Aristotle and Wittgenstein

Sir ANTHONY KENNY

7th November 2008

 University of Herfordshire


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the Speaker

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Sir Anthony John Patrick Kenny FBA  is an English philosopher whose interests lie in the philosophy of mind, ancient and scholastic philosophy, the philosophy of Wittgenstein and the philosophy of religion. With Peter Geach, he has made a significant contribution to Analytical Thomism, a movement whose aim is to present the thought of St. Thomas Aquinas in the style of modern philosophy by clearing away the trappings and obscurities of traditional Thomism. He is one of the executors of Wittgenstein's literary estate. He is a former President of the British Academy and the Royal Institute of Philosophy.

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The Society's inaugural lecture, on 'Aristotle and Wittgenstein', was given by Sir Anthony Kenny on Friday November 7th at the University of Hertfordshire. Sir Anthony argued that despite their very different reputations the work of Aristotle, the great metaphysician, and that of Wittgenstein, the great anti-metaphysician, have some deep underlying similarities. Wittgenstein, as well as seeing metaphysics of certain sorts as dissoluble, was himself a metaphysician of another kind. In his own philosophy of mind, for example, he stressed the importance of different kinds of actuality and potentiality. But Wittgenstein attacked the kind of metaphysics that masquerades as the search for essences, and which stems from the inappropriate use of a quasi-scientific method in philosophy. In particular, he resisted the metaphysical impulses which tempt us in the philosophy of mind, the temptations to postulate spiritual substances and processes. But his attack on metaphysics took the form of a careful disentangling of questions and problems, rather than the use of a blunt instrument like the 'verification principle'. Wittgenstein's  'private language argument' destroys not only the metaphysics of Descartes, but also that of the British empiricists, and the Logical Positivists, insofar as they thought that what is public could be constructed out of what is private. But some of the assumptions of Cartesian metaphysics, especially about consciousness, are now taken up by cognitive scientists.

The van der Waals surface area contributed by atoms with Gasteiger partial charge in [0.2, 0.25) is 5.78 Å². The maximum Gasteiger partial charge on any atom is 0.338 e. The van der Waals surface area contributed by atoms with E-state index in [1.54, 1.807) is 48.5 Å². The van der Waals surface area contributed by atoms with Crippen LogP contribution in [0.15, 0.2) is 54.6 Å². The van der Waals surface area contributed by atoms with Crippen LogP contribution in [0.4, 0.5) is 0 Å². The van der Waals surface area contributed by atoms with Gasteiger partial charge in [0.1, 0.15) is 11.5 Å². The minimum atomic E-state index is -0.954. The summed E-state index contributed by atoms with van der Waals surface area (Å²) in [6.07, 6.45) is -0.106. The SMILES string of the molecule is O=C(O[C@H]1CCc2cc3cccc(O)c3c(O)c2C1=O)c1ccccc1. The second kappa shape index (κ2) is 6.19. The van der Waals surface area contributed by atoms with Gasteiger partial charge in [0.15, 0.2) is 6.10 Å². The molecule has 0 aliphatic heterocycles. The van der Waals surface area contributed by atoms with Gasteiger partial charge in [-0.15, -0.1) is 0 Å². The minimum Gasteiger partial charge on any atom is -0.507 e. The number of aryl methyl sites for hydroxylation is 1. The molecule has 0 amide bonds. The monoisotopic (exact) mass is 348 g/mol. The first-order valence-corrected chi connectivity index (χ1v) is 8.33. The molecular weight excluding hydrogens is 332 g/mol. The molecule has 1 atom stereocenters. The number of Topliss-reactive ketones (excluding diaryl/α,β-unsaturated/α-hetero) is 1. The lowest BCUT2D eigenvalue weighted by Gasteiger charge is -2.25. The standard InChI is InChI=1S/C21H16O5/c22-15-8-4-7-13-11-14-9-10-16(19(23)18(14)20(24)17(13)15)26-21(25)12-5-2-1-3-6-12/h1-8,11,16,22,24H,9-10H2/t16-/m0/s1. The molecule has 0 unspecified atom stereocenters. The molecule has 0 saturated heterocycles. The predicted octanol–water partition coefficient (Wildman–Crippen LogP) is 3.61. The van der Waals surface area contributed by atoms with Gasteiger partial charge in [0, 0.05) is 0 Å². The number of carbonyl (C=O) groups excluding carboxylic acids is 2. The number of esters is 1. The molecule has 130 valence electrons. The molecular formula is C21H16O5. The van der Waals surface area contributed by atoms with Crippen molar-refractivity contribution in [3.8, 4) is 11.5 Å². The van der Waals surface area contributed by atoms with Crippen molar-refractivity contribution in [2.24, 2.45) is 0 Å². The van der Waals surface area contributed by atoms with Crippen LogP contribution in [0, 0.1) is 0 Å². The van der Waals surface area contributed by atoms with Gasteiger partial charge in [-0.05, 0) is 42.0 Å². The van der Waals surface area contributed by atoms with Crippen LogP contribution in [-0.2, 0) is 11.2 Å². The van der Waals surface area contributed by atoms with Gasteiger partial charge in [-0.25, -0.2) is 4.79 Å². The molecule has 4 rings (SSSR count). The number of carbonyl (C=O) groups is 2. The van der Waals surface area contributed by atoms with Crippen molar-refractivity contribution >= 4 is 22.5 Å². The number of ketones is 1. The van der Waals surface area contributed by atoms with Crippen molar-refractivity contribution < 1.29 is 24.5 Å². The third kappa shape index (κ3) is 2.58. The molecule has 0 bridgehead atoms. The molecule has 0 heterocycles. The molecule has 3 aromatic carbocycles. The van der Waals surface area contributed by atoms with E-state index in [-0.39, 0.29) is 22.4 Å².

There are two kinds of metaphysics in Aristotle: first philosophy (the study of being qua being), and the detailed determination of actualities and potentialities, which amounts to a dynamic metaphysics. Descartes mocked just this dynamic metaphysics. But its study is vital. It is vital, for example, to respect the distinctions between powers and abilities, their exercises, and their vehicles. To fail to do so in the philosophy of mind is to fall into one or another kind of misplaced reductionism: either the reduction of mind to behaviour, or the reduction of mind to brain. Wittgenstein successfully avoided both, but contemporary cognitive scientists often fall prey to the latter kind of reductionism. They are convinced that there must be a parallelism between mental and physical events. (Some of Wittgenstein's comments on this issue, though, suggest that he did not think that every mental ability must have a physical vehicle of any kind. That supposition, which science has set itself against since the time of Galileo, may be problematic. We still need to know when it is reasonable for science to give up the quest for a vehicle). Back

About the Reporter


j-preston

 

Professor  John Preston is qualified in artificial intelligence, as well as philosophy, and his main research interests are in the philosophy of science, of mind, of cognitive science, and in epistemology.

He is the author of Feyerabend: Philosophy, Science and Society, and editor of Thought and Language and Views into the Chinese Room.

Ongoing research:
Wittgenstein, Natural Science, and the Great Philosopher-Physicists (ongoing book project).

Ludwig Wittgenstein - A Chronology of his Life and Work (ongoing book project associated with : www.wittgensteinchronology.com and Facebook page 'Wittgenstein Day-by-Day').

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